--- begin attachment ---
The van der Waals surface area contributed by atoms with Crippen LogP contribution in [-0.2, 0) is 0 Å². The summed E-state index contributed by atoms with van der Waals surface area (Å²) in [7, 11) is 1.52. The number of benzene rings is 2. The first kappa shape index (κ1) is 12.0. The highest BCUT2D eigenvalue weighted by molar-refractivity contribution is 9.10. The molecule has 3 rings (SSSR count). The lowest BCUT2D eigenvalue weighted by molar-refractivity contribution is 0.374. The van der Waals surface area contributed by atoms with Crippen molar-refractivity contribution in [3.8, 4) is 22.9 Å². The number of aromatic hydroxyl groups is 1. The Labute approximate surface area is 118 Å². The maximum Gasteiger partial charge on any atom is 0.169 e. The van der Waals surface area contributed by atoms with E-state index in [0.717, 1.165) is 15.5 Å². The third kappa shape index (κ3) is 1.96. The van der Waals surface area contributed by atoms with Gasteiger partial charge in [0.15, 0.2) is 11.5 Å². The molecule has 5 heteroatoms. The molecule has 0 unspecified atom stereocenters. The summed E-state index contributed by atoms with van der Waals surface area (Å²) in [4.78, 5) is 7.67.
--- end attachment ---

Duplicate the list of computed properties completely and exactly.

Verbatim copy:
The van der Waals surface area contributed by atoms with Crippen LogP contribution in [-0.2, 0) is 0 Å². The summed E-state index contributed by atoms with van der Waals surface area (Å²) in [7, 11) is 1.52. The number of benzene rings is 2. The first kappa shape index (κ1) is 12.0. The highest BCUT2D eigenvalue weighted by molar-refractivity contribution is 9.10. The molecule has 3 rings (SSSR count). The lowest BCUT2D eigenvalue weighted by molar-refractivity contribution is 0.374. The van der Waals surface area contributed by atoms with Crippen molar-refractivity contribution in [3.8, 4) is 22.9 Å². The number of aromatic hydroxyl groups is 1. The Labute approximate surface area is 118 Å². The maximum Gasteiger partial charge on any atom is 0.169 e. The van der Waals surface area contributed by atoms with E-state index in [0.717, 1.165) is 15.5 Å². The third kappa shape index (κ3) is 1.96. The van der Waals surface area contributed by atoms with Gasteiger partial charge in [0.15, 0.2) is 11.5 Å². The molecule has 5 heteroatoms. The molecule has 0 unspecified atom stereocenters. The summed E-state index contributed by atoms with van der Waals surface area (Å²) in [4.78, 5) is 7.67.